We are officially in the throws of winter up here in the North East! It’s been freezing, gross and dreary, very winter like. We’ve had our share of snow storms so far as well. I grew up in Ohio, and we got hit with Lake Effect snow almost round the clock during the winter, so I am no stranger to snow squalls and cold temperatures. But that does not mean that I enjoy them. I down right hate them in fact. I am a summer lover. Actually spring lover now, but that’s another story.
It’s well known that heat and MS are not pals. Heat can exacerbate MS symptoms quicker than anything. So you’d think that us MSers would love when winter comes around, right? Nope. Winter and cold temperatures are just as hard on us as heat, just for other reasons.
Cold temperatures bring on their own group of issues. Cold can bring on increases in pain, stiffness and spasticity. If you experience the ‘MS hug’ you may find that it gets worse in winter months. Some people actually experience more fatigue in the winter, possibly from dealing with the muscle symptoms mentioned above or an increase in depression, another MS symptom. Something else that often occurs in the winter (and it happens to me ALL THE TIME) is Raynaud’s Phenomenon. This is when either the tips of your fingers or toes lose circulation and turn white then blue when cold. When they eventually warm up, blood returns, but it is very painful.
As with most other things that come with MS, the reason behind why we are affected by cold so much isn’t well known. However, there is new data is coming out constantly about how Vitamin D levels effect individuals with MS and developing MS. It looks like Vitamin D levels do have something to do with relapses, their severity and how symptoms are experienced. Since Vitamin D is obviously lower in the winter months, this may have something to do with why symptoms are experienced at higher levels during winter months when Vitamin D is at it’s lowest in our bodies.
So what can we do about our symptoms RIGHT NOW?
Glad you asked!
- When you need to go outside, cover up! Getting the appropriate outer wear is necessary. Having a heavy duty coat, gloves and hat is key.
- Find good boots. Having quality boots during the winter is so important. If you’re going to be outside for ANY length of time, you need something on your feet that is waterproof, going to keep you warm and comfortable.
- Warm up from the inside out: Grab a mug of your favorite warm beverage, this is my number one way to warm up fast. My neurologist also said that drinking a hot (or cold) beverage is the fastest way to change your core body temperature. It’s science!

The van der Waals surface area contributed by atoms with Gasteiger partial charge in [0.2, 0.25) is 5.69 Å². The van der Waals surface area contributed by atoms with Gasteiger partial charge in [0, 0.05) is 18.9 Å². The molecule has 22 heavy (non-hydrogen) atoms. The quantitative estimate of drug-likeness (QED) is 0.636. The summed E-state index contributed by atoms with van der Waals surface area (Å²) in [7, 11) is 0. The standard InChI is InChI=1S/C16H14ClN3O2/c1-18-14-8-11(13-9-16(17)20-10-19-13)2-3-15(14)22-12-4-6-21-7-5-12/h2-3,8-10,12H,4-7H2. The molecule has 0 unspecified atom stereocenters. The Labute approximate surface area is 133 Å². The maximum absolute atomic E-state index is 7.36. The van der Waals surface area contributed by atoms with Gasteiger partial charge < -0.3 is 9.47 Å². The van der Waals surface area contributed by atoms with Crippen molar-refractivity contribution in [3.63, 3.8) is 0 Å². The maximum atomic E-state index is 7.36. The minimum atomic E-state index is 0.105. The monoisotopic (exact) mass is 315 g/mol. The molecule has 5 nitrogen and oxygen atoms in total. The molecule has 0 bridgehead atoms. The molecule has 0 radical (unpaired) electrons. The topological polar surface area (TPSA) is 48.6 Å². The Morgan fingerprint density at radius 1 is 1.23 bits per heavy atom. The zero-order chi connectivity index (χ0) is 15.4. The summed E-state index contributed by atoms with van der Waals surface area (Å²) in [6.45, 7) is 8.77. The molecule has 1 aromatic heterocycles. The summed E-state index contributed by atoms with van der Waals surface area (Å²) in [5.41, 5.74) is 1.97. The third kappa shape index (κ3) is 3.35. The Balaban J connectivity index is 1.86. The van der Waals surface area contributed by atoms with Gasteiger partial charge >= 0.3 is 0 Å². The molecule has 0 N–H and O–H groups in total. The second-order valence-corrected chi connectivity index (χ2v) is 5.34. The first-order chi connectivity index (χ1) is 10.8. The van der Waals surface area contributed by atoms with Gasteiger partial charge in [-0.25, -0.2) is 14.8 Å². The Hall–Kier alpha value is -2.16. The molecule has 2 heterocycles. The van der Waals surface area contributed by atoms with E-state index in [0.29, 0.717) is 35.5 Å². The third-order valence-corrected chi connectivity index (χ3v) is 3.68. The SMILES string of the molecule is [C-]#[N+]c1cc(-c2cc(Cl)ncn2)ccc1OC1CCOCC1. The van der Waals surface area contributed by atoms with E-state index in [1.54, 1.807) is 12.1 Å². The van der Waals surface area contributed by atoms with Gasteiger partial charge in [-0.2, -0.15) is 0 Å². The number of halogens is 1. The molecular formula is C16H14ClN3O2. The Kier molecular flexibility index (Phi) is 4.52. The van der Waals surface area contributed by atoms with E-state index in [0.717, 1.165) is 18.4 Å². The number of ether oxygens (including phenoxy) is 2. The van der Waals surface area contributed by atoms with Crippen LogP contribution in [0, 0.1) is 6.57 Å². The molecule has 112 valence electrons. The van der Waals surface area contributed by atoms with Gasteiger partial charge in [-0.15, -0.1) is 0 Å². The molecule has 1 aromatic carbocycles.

- Make sure you are eating throughout the day. Eating regularly will help your body to stay fueled and working properly. Soup, warm dishes are great options in the winter!
- Stay active. Sweating might not be number 1 priority during the winter, but it can help warm your body AND help with tight, spasming muscles. Engage in your favorite exercise and it will help you all around.
- Don’t over do the heat. Taking a hot bath or shower might be really tempting, and sometimes feel good for a few minutes, but eventually it may have the opposite effect and turn on you. Heat can be not friendly too.
- Get some sun! It may seem like it’s not doing anything, but even a little bit of mid-day sun can go a long way, especially in these dreary winter months.
- Have fun! This is the hardest for me. I hate winter, so finding things to do that are fun is hard for me. But finding things to do that can keep my spirits up is so important. That can be going to the movies, a new museum or even the mall to get out and walk a bit.
- Don’t be afraid to ask for help. If it is really cold, or really icy, don’t be afraid to ask someone to help you get somewhere, or grab somethings from the store for you.
Although cold weather and MS don’t get along, just as we do with heat, if we are careful and plan around our day, we can get through it all just fine!
What are somethings that you have found that have helped with dealing with the cold?
Let me know! I’d love to hear from you.